- Breathing stops.
- Moderate to severe difficulty breathing occurs. This means a person may have trouble talking in full sentences or breathing during activity.
- Severe chest pain occurs, or chest pain is quickly getting worse.
- You cough up large amounts of bright red blood.
Call your doctor immediately or go to the emergency room if you have been diagnosed with COPD and you:
- Cough up a couple of tablespoons of blood.
- Have shortness of breath or wheezing that is quickly getting worse.
- Start having new chest pain.
- Are coughing more deeply or more often, especially if you notice an increase in mucus (sputum) or a change in the color of the mucus you cough up.
- Have increased swelling in your legs or belly.
- Have a high fever [over 101°F (38.3°C)].
- Develop flu-like symptoms.
If your symptoms (cough, mucus, and/or shortness of breath) suddenly get worse and stay worse, you may be having a COPD flare-up, or exacerbation. Quick treatment for a flare-up may help keep you out of the hospital.
Call your doctor soon for an appointment if:
- Your medicine is not working as well as it had been.
- Your symptoms are slowly getting worse, and you have not seen a doctor recently.
- You have a cold and:
- Your fever lasts longer than 2 to 3 days.
- Breathlessness occurs or becomes noticeably worse.
- Your cough gets worse.
- You have not been diagnosed with COPD but are having symptoms. A history of smoking (even in the past) greatly increases the likelihood that symptoms are from COPD.
- You cough up any amount of blood.
Talk to your doctor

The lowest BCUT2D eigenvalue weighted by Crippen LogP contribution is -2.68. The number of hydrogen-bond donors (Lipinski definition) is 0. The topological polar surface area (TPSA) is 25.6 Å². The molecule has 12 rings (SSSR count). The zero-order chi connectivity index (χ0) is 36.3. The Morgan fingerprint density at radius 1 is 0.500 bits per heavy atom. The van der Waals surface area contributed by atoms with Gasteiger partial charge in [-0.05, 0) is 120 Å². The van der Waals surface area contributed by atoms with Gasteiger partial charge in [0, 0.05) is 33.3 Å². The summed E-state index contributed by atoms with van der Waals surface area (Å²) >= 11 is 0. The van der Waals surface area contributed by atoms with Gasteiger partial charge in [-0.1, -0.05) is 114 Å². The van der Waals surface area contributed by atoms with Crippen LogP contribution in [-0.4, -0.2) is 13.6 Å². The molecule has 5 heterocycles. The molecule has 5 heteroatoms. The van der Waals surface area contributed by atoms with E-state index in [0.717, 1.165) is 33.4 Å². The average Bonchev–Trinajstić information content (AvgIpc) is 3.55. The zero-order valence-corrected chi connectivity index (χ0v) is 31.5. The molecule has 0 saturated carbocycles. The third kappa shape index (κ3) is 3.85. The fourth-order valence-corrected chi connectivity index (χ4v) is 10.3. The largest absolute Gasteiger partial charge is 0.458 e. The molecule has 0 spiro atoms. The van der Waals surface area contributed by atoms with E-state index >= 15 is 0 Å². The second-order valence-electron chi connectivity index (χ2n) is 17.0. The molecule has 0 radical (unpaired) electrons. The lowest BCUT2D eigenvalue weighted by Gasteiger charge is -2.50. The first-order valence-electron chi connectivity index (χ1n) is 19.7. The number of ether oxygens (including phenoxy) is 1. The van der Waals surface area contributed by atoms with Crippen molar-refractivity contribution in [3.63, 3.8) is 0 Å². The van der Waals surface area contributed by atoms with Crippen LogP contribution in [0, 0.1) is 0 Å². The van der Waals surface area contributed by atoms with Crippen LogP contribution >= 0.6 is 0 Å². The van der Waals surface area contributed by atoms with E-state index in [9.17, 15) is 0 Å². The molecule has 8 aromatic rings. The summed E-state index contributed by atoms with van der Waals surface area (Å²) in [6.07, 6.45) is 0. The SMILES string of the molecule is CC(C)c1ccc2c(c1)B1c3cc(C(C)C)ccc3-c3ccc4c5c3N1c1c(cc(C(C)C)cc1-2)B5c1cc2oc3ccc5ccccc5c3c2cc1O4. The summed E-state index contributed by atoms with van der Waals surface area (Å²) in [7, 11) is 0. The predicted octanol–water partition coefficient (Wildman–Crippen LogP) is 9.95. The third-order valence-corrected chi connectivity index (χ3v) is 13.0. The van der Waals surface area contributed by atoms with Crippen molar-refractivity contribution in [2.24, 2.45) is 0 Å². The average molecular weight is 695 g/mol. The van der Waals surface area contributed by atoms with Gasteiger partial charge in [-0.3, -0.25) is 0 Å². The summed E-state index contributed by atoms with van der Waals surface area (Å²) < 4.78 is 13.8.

If you have been diagnosed with COPD, talk with your doctor at your next regular appointment about:
- Help to stop smoking. To review tips on how to stop smoking, see the topic Quitting Smoking.
- A yearly flu vaccine.
- A pneumococcal vaccine. Usually, people need only one shot. But doctors recommend a second one for some people who got their first shot before they turned 65.
- An exercise program or pulmonary rehabilitation.
- Any updates of your medicines or treatment that you may need.
Who to see
Health professionals who can diagnose COPD and provide a basic treatment plan include:
- Your diagnosis of COPD is uncertain or hard to make because you have diseases with similar symptoms.
- You have unusual symptoms that are not usually seen in people with COPD.
- You are younger than 50 and/or have no history or a short history of cigarette smoking.
- You have to go to the hospital often because of sudden increases in shortness of breath.
- You need long-term oxygen therapy or corticosteroid therapy.
- You and your doctor are considering surgery, such as a lung transplant or lung volume reduction.